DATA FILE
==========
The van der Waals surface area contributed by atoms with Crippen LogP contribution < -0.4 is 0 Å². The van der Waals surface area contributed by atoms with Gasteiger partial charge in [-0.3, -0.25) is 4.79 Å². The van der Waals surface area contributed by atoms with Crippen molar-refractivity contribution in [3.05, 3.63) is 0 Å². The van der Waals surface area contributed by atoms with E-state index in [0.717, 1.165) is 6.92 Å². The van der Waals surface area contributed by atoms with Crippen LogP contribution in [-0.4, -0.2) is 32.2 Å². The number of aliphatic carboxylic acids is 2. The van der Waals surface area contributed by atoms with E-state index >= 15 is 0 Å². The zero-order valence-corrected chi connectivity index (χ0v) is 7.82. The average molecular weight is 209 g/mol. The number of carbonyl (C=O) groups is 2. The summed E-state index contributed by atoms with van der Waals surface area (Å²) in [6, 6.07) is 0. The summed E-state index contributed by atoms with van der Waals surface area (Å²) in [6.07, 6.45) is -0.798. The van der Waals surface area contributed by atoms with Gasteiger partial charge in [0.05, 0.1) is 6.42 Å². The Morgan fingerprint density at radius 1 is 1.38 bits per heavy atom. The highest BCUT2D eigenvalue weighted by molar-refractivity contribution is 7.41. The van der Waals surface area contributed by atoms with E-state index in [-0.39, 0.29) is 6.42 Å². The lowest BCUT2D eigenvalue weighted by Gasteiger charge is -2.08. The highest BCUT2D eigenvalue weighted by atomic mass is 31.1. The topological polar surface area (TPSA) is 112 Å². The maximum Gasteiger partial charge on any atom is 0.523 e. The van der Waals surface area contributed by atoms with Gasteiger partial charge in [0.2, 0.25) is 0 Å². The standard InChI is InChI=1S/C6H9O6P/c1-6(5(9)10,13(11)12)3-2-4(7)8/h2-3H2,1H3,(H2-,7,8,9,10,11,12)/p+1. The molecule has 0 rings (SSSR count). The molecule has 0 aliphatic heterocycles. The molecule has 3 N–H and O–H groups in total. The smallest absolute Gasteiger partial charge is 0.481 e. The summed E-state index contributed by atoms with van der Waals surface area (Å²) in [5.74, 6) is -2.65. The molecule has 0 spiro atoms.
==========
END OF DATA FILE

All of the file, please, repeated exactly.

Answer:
The van der Waals surface area contributed by atoms with Crippen LogP contribution < -0.4 is 0 Å². The van der Waals surface area contributed by atoms with Gasteiger partial charge in [-0.3, -0.25) is 4.79 Å². The van der Waals surface area contributed by atoms with Crippen molar-refractivity contribution in [3.05, 3.63) is 0 Å². The van der Waals surface area contributed by atoms with E-state index in [0.717, 1.165) is 6.92 Å². The van der Waals surface area contributed by atoms with Crippen LogP contribution in [-0.4, -0.2) is 32.2 Å². The number of aliphatic carboxylic acids is 2. The van der Waals surface area contributed by atoms with E-state index >= 15 is 0 Å². The zero-order valence-corrected chi connectivity index (χ0v) is 7.82. The average molecular weight is 209 g/mol. The number of carbonyl (C=O) groups is 2. The summed E-state index contributed by atoms with van der Waals surface area (Å²) in [6, 6.07) is 0. The summed E-state index contributed by atoms with van der Waals surface area (Å²) in [6.07, 6.45) is -0.798. The van der Waals surface area contributed by atoms with Gasteiger partial charge in [0.05, 0.1) is 6.42 Å². The Morgan fingerprint density at radius 1 is 1.38 bits per heavy atom. The highest BCUT2D eigenvalue weighted by molar-refractivity contribution is 7.41. The van der Waals surface area contributed by atoms with E-state index in [-0.39, 0.29) is 6.42 Å². The lowest BCUT2D eigenvalue weighted by Gasteiger charge is -2.08. The highest BCUT2D eigenvalue weighted by atomic mass is 31.1. The topological polar surface area (TPSA) is 112 Å². The maximum Gasteiger partial charge on any atom is 0.523 e. The van der Waals surface area contributed by atoms with Gasteiger partial charge in [0.2, 0.25) is 0 Å². The standard InChI is InChI=1S/C6H9O6P/c1-6(5(9)10,13(11)12)3-2-4(7)8/h2-3H2,1H3,(H2-,7,8,9,10,11,12)/p+1. The molecule has 0 rings (SSSR count). The molecule has 0 aliphatic heterocycles. The molecule has 3 N–H and O–H groups in total. The smallest absolute Gasteiger partial charge is 0.481 e. The summed E-state index contributed by atoms with van der Waals surface area (Å²) in [5.74, 6) is -2.65. The molecule has 0 spiro atoms.